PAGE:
I Don't Want Any Moore

I've Had Enough


Roy Moore




Evangelicals, political conservatives, and Republicans have been rocked since last Thursday when the Washington Post published a story about Republican U.S. Senate nominee, Roy Moore, that accused him of one crime (which can never be adjudicated because the statute of limitations long ago expired) and of several actions which some regard as improprieties. The alleged crime is that he partially undressed a 14 year old girl whom he then fondled while attempting to get her also to touch him sexually. The other alleged actions are that he as a man in his early 30s showed an interest in and dated teenage girls.

Allegations. Let's first address the matter of his alleged crime and improprieties.

As many have noted, the crime allegation, if true, is a very serious matter. If what is alleged happened, it seems, barring further revelations, that it does not indicate Judge Moore has a "problem" - a proclivity for sexual activity with post-pubescent but young teenagers. So far as we know, there are no other allegations of  this sort of activity. Nevertheless, even if there was one act of this sort, it is scandalous behavior, and good reason for those who have favored his election to reconsider. 

So far as I know, no Republican Senator has joined with those who have defended Mr. Moore. One of the most conservative Senators, Mike Lee, has withdrawn his endorsement. All who have spoken, including not just "establishment" men such as Republican leader Mitch McConnell, but challengers of the "establishment" such as Ted Cruz, have said that, if these charges are true, Mr. Moore should withdraw from the Senate race. The National Review editors and writers David French and Jonah Goldberg have denounced Moore in strong terms and called for him to step aside. 

The response of Evangelical leaders has lacked unanimity. For example, Moore's pastor and Jerry Falwell, Jr., have defended the Judge, while Al Mohler and Russell Moore have expressed outrage (assuming the allegations are true).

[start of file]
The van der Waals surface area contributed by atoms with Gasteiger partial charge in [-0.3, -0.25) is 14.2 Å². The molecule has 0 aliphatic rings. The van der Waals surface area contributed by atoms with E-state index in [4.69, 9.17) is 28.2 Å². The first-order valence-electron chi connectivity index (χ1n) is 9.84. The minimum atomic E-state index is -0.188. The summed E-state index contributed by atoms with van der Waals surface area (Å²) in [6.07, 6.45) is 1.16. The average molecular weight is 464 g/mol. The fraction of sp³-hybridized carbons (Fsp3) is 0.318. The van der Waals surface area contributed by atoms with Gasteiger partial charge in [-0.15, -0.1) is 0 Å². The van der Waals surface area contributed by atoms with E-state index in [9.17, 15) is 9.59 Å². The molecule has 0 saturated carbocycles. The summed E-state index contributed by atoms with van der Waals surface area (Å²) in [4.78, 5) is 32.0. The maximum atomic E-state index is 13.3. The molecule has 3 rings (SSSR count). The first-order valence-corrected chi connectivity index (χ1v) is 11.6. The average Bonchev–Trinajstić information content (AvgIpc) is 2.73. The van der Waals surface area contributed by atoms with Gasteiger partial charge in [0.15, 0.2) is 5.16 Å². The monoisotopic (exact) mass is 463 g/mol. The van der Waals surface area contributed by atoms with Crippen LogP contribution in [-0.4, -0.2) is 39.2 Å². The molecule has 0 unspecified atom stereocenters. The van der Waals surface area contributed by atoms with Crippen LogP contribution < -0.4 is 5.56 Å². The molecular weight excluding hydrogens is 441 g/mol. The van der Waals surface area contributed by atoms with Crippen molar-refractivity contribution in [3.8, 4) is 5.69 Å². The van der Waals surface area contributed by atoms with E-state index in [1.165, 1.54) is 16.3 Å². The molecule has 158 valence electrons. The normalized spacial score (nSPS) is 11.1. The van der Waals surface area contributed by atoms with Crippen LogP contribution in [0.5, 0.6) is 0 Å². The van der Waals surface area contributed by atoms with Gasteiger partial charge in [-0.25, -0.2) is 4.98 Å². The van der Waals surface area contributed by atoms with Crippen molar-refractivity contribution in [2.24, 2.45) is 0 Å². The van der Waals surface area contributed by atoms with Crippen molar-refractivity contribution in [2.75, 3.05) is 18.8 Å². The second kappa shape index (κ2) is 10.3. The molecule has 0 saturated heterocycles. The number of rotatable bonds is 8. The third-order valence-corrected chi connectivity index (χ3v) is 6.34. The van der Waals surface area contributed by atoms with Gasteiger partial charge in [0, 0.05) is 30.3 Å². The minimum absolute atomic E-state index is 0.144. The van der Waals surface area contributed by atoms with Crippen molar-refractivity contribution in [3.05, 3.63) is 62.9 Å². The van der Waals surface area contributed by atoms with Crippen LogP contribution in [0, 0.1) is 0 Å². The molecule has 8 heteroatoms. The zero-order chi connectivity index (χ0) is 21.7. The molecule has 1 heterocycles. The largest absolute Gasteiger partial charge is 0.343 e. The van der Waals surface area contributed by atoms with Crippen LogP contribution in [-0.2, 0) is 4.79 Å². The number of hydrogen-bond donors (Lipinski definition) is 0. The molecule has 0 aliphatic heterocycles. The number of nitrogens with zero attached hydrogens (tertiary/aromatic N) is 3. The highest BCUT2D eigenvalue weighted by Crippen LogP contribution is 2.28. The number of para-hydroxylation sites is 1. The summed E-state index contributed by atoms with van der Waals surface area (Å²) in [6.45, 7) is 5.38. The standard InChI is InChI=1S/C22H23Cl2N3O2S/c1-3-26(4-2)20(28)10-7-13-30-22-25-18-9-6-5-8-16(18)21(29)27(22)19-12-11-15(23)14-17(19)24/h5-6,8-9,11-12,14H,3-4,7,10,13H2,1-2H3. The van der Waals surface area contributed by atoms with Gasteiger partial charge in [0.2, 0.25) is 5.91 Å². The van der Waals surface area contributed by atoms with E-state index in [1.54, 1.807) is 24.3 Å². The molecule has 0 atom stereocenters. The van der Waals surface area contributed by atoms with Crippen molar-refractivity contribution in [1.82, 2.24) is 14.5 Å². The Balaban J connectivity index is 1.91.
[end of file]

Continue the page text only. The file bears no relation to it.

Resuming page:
Now Christians must always say that        sins, however great (and Christians have been guilty of much worse behavior than than Moore is accused of), is never beyond forgiveness. Nor should sin against a 14 year old girl 40 years ago, if it occurred, be a millstone around the neck of Moore, regardless of what it means for his candidacy, for the rest of his life. 

We also need to put this charge in the context of the current moral outrage against sexual harassment and abuse as one revelation follows another about both heterosexual and homosexual men. While I do not know of any Hollywood women who have been accused, it seems that every week there is some female school teacher who is accused of taking advantage of her position to pursue sexual relations with male (and occasionally female) students. 

I expect some of these allegations will prove untrue, but in the current context, there is a strong inclination to take them all as true. We will do well to remember the hysteria in 1980s when children, urged by parents, prosecutors, and psychologists, made accusations of very gross forms of of sexual abuse against various caregivers. There were about 80 convictions. Most of those convicted were ultimately exonerated. It is certainly possible that we are experiencing another wave of hysteria and that this has affected the judgments that are being made about the allegations against Mr. Moore.